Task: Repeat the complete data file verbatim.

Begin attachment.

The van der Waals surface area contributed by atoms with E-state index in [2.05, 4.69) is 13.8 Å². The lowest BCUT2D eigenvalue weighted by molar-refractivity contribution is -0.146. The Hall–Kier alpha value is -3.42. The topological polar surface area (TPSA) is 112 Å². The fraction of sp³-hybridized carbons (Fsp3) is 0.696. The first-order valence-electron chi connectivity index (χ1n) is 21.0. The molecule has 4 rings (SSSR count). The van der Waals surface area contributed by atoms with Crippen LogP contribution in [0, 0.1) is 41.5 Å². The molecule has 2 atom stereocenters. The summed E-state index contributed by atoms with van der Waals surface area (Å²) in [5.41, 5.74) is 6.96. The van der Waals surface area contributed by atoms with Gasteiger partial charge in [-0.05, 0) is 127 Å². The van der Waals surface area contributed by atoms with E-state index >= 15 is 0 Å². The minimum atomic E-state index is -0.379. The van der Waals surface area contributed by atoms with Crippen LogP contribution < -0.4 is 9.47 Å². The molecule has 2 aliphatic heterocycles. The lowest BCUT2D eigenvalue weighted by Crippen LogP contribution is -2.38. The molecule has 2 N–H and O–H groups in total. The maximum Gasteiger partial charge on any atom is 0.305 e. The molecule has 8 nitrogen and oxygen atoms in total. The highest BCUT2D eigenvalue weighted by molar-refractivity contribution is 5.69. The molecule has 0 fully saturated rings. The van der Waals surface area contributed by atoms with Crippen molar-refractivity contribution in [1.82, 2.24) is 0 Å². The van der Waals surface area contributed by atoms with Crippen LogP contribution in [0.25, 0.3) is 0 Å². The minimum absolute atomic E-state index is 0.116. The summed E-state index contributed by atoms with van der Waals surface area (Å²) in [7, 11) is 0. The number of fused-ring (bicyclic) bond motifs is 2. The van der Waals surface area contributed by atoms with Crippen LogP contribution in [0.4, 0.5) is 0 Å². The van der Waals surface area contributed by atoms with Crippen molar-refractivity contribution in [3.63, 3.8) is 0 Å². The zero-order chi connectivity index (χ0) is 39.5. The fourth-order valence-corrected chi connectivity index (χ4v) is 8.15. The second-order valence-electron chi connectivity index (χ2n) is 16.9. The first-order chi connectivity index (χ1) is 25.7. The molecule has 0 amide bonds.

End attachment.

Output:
The van der Waals surface area contributed by atoms with E-state index in [2.05, 4.69) is 13.8 Å². The lowest BCUT2D eigenvalue weighted by molar-refractivity contribution is -0.146. The Hall–Kier alpha value is -3.42. The topological polar surface area (TPSA) is 112 Å². The fraction of sp³-hybridized carbons (Fsp3) is 0.696. The first-order valence-electron chi connectivity index (χ1n) is 21.0. The molecule has 4 rings (SSSR count). The van der Waals surface area contributed by atoms with Crippen LogP contribution in [0, 0.1) is 41.5 Å². The molecule has 2 atom stereocenters. The summed E-state index contributed by atoms with van der Waals surface area (Å²) in [5.41, 5.74) is 6.96. The van der Waals surface area contributed by atoms with Gasteiger partial charge in [-0.05, 0) is 127 Å². The van der Waals surface area contributed by atoms with E-state index >= 15 is 0 Å². The minimum atomic E-state index is -0.379. The van der Waals surface area contributed by atoms with Crippen LogP contribution < -0.4 is 9.47 Å². The molecule has 2 aliphatic heterocycles. The lowest BCUT2D eigenvalue weighted by Crippen LogP contribution is -2.38. The molecule has 2 N–H and O–H groups in total. The maximum Gasteiger partial charge on any atom is 0.305 e. The molecule has 8 nitrogen and oxygen atoms in total. The highest BCUT2D eigenvalue weighted by molar-refractivity contribution is 5.69. The molecule has 0 fully saturated rings. The van der Waals surface area contributed by atoms with Crippen molar-refractivity contribution in [1.82, 2.24) is 0 Å². The van der Waals surface area contributed by atoms with Crippen LogP contribution in [0.25, 0.3) is 0 Å². The minimum absolute atomic E-state index is 0.116. The summed E-state index contributed by atoms with van der Waals surface area (Å²) in [7, 11) is 0. The number of fused-ring (bicyclic) bond motifs is 2. The van der Waals surface area contributed by atoms with Crippen LogP contribution in [0.4, 0.5) is 0 Å². The van der Waals surface area contributed by atoms with Crippen molar-refractivity contribution in [3.63, 3.8) is 0 Å². The zero-order chi connectivity index (χ0) is 39.5. The fourth-order valence-corrected chi connectivity index (χ4v) is 8.15. The second-order valence-electron chi connectivity index (χ2n) is 16.9. The first-order chi connectivity index (χ1) is 25.7. The molecule has 0 amide bonds.